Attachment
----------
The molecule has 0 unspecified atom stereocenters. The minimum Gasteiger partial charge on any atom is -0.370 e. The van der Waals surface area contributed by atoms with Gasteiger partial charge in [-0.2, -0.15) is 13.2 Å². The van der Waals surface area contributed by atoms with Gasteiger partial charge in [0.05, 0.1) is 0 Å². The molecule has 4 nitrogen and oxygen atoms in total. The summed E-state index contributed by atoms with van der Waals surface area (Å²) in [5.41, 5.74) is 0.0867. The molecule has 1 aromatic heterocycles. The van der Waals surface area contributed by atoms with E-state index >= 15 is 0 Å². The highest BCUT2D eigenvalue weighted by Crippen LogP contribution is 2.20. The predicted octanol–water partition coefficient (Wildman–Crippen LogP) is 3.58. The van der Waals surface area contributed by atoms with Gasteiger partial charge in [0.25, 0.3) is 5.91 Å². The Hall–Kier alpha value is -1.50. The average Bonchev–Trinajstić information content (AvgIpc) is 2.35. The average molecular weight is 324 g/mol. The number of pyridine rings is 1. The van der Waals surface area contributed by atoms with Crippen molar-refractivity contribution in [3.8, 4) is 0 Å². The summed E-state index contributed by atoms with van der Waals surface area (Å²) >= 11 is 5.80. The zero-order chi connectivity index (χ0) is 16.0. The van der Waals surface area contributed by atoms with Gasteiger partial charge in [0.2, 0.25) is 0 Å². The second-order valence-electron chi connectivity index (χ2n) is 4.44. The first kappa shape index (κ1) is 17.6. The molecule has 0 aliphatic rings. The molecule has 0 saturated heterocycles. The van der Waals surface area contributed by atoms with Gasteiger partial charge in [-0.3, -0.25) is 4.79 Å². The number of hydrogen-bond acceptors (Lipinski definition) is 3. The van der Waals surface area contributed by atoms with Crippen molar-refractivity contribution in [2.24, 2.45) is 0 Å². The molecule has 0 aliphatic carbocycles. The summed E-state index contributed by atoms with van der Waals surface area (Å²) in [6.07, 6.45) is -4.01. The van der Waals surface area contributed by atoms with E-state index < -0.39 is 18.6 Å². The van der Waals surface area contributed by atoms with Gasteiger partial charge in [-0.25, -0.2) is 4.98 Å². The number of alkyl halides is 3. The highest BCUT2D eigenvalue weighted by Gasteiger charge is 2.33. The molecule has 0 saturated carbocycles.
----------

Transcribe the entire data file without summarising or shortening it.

The molecule has 0 unspecified atom stereocenters. The minimum Gasteiger partial charge on any atom is -0.370 e. The van der Waals surface area contributed by atoms with Gasteiger partial charge in [-0.2, -0.15) is 13.2 Å². The van der Waals surface area contributed by atoms with Gasteiger partial charge in [0.05, 0.1) is 0 Å². The molecule has 4 nitrogen and oxygen atoms in total. The summed E-state index contributed by atoms with van der Waals surface area (Å²) in [5.41, 5.74) is 0.0867. The molecule has 1 aromatic heterocycles. The van der Waals surface area contributed by atoms with E-state index >= 15 is 0 Å². The highest BCUT2D eigenvalue weighted by Crippen LogP contribution is 2.20. The predicted octanol–water partition coefficient (Wildman–Crippen LogP) is 3.58. The van der Waals surface area contributed by atoms with Gasteiger partial charge in [0.25, 0.3) is 5.91 Å². The Hall–Kier alpha value is -1.50. The average Bonchev–Trinajstić information content (AvgIpc) is 2.35. The average molecular weight is 324 g/mol. The number of pyridine rings is 1. The van der Waals surface area contributed by atoms with Crippen molar-refractivity contribution in [3.8, 4) is 0 Å². The summed E-state index contributed by atoms with van der Waals surface area (Å²) >= 11 is 5.80. The zero-order chi connectivity index (χ0) is 16.0. The van der Waals surface area contributed by atoms with Gasteiger partial charge in [0.2, 0.25) is 0 Å². The second-order valence-electron chi connectivity index (χ2n) is 4.44. The first kappa shape index (κ1) is 17.6. The molecule has 0 aliphatic rings. The molecule has 0 saturated heterocycles. The van der Waals surface area contributed by atoms with Gasteiger partial charge in [-0.3, -0.25) is 4.79 Å². The number of hydrogen-bond acceptors (Lipinski definition) is 3. The van der Waals surface area contributed by atoms with Crippen molar-refractivity contribution in [2.24, 2.45) is 0 Å². The molecule has 0 aliphatic carbocycles. The summed E-state index contributed by atoms with van der Waals surface area (Å²) in [6.07, 6.45) is -4.01. The van der Waals surface area contributed by atoms with E-state index < -0.39 is 18.6 Å². The van der Waals surface area contributed by atoms with Gasteiger partial charge in [-0.25, -0.2) is 4.98 Å². The number of alkyl halides is 3. The highest BCUT2D eigenvalue weighted by Gasteiger charge is 2.33. The molecule has 0 saturated carbocycles.